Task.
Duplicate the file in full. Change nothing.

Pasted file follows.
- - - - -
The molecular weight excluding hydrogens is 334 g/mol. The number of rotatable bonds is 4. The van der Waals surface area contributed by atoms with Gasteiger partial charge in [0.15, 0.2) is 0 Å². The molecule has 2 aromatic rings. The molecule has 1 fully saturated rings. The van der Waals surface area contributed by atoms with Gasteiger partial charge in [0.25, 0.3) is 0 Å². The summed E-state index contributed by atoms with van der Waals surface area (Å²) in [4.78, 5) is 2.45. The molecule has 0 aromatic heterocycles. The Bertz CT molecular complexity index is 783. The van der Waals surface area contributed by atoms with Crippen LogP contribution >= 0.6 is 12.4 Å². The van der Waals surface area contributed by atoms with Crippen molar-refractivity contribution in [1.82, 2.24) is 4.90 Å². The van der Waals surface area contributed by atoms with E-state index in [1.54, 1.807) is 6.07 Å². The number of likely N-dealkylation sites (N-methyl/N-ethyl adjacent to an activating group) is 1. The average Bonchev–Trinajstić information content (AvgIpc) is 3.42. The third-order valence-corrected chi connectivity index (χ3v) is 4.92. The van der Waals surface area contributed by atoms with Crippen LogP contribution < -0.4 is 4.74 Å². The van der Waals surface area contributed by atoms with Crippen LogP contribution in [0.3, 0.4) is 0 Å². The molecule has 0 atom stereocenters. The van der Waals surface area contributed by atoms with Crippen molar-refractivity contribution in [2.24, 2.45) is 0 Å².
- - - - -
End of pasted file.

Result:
The molecular weight excluding hydrogens is 334 g/mol. The number of rotatable bonds is 4. The van der Waals surface area contributed by atoms with Gasteiger partial charge in [0.15, 0.2) is 0 Å². The molecule has 2 aromatic rings. The molecule has 1 fully saturated rings. The van der Waals surface area contributed by atoms with Gasteiger partial charge in [0.25, 0.3) is 0 Å². The summed E-state index contributed by atoms with van der Waals surface area (Å²) in [4.78, 5) is 2.45. The molecule has 0 aromatic heterocycles. The Bertz CT molecular complexity index is 783. The van der Waals surface area contributed by atoms with Crippen LogP contribution >= 0.6 is 12.4 Å². The van der Waals surface area contributed by atoms with Crippen molar-refractivity contribution in [1.82, 2.24) is 4.90 Å². The van der Waals surface area contributed by atoms with E-state index in [1.54, 1.807) is 6.07 Å². The number of likely N-dealkylation sites (N-methyl/N-ethyl adjacent to an activating group) is 1. The average Bonchev–Trinajstić information content (AvgIpc) is 3.42. The third-order valence-corrected chi connectivity index (χ3v) is 4.92. The van der Waals surface area contributed by atoms with Crippen LogP contribution < -0.4 is 4.74 Å². The van der Waals surface area contributed by atoms with Crippen LogP contribution in [0.3, 0.4) is 0 Å². The molecule has 0 atom stereocenters. The van der Waals surface area contributed by atoms with Crippen molar-refractivity contribution in [2.24, 2.45) is 0 Å².